The great vulnerability of the electrical grid, allowing the distribution of electrical current throughout the United States, is a matter of major concern to American leaders and the military. The gigantic blackout of 2003, linked to cascading phenomena originating from procedural errors within the company FirstEnergy, and which deprived nearly 50 million Americans and Canadians of power, confirmed what the authorities Americans knew since 1965, and the great black out of New York. Apart from accidents, bad handling or terrorist acts, one of the main threats to this inherently unstable network is of cyber origin, as was the case in India in 2020 when a group of Chinese hackers attacked the Indian electric grid as a retaliatory measure against incidents in the highlands of Ladakh.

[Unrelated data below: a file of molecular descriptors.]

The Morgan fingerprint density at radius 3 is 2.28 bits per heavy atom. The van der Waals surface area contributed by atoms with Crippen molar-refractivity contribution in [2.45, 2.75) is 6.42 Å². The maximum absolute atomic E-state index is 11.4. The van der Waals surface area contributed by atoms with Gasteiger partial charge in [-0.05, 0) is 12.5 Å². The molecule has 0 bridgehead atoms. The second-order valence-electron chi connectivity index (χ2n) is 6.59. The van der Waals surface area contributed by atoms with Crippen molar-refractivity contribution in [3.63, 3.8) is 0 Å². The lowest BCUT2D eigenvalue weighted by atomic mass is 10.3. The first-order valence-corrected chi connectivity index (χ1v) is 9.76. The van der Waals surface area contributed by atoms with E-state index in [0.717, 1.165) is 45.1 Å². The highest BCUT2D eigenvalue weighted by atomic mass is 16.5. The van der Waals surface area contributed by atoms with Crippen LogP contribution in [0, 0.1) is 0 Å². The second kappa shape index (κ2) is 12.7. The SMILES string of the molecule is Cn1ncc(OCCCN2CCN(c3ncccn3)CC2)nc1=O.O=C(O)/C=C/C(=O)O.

This is the reason why the DARPA, the Pentagon's critical innovation agency, was seized of the problem, and developed a series of technologies aimed at detecting, identifying and potentially countering cyber attacks against the US power grid. And if it were to collapse all the same, DARPA has undertaken, for a few years, to develop technologies allowing the network to be reassembled in the shortest possible time. The program was named Rapid Attack Detection, Isolation, and Characterization Systems or RADICS, and its official launch took place in 2017. A large part of the technologies in this program have now passed a series of severe tests, and some of them are now gradually being deployed on the US electricity grid in order to allow the authorities to react to the problem. to a cyber attack if necessary.
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